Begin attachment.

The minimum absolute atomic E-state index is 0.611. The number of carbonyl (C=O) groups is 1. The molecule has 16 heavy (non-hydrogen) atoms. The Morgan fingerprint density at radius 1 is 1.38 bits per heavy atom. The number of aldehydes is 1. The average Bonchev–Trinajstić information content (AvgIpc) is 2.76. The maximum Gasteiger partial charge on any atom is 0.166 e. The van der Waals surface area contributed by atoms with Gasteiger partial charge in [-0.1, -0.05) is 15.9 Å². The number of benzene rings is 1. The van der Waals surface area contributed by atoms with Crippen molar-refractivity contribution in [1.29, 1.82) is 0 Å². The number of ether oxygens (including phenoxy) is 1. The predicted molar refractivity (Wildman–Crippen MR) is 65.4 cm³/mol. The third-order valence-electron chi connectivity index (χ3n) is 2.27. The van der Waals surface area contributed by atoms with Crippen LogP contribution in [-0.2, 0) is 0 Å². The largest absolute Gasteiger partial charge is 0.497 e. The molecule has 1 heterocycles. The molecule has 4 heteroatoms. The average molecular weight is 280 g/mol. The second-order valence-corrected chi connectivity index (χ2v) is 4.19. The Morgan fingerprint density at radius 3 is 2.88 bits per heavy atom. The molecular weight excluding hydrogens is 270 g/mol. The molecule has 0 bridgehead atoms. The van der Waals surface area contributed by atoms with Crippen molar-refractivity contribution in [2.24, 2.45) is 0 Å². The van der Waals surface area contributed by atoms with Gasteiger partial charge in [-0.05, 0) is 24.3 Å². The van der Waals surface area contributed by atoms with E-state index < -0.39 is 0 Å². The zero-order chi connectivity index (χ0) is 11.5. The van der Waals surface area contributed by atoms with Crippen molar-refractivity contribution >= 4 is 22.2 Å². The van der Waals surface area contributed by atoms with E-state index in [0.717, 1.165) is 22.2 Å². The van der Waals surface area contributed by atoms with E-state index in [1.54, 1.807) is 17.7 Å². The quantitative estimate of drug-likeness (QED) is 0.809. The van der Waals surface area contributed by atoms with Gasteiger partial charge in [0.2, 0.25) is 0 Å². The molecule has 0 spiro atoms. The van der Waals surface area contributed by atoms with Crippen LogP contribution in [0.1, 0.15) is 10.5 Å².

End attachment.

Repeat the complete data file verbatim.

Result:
The minimum absolute atomic E-state index is 0.611. The number of carbonyl (C=O) groups is 1. The molecule has 16 heavy (non-hydrogen) atoms. The Morgan fingerprint density at radius 1 is 1.38 bits per heavy atom. The number of aldehydes is 1. The average Bonchev–Trinajstić information content (AvgIpc) is 2.76. The maximum Gasteiger partial charge on any atom is 0.166 e. The van der Waals surface area contributed by atoms with Gasteiger partial charge in [-0.1, -0.05) is 15.9 Å². The number of benzene rings is 1. The van der Waals surface area contributed by atoms with Crippen molar-refractivity contribution in [1.29, 1.82) is 0 Å². The number of ether oxygens (including phenoxy) is 1. The predicted molar refractivity (Wildman–Crippen MR) is 65.4 cm³/mol. The third-order valence-electron chi connectivity index (χ3n) is 2.27. The van der Waals surface area contributed by atoms with Crippen LogP contribution in [-0.2, 0) is 0 Å². The largest absolute Gasteiger partial charge is 0.497 e. The molecule has 1 heterocycles. The molecule has 4 heteroatoms. The average molecular weight is 280 g/mol. The second-order valence-corrected chi connectivity index (χ2v) is 4.19. The Morgan fingerprint density at radius 3 is 2.88 bits per heavy atom. The molecular weight excluding hydrogens is 270 g/mol. The molecule has 0 bridgehead atoms. The van der Waals surface area contributed by atoms with Crippen molar-refractivity contribution in [2.24, 2.45) is 0 Å². The van der Waals surface area contributed by atoms with Gasteiger partial charge in [-0.05, 0) is 24.3 Å². The van der Waals surface area contributed by atoms with E-state index < -0.39 is 0 Å². The zero-order chi connectivity index (χ0) is 11.5. The van der Waals surface area contributed by atoms with Crippen molar-refractivity contribution >= 4 is 22.2 Å². The van der Waals surface area contributed by atoms with E-state index in [0.717, 1.165) is 22.2 Å². The van der Waals surface area contributed by atoms with E-state index in [1.54, 1.807) is 17.7 Å². The quantitative estimate of drug-likeness (QED) is 0.809. The van der Waals surface area contributed by atoms with Gasteiger partial charge in [0.2, 0.25) is 0 Å². The molecule has 0 spiro atoms. The van der Waals surface area contributed by atoms with Crippen LogP contribution in [0.1, 0.15) is 10.5 Å².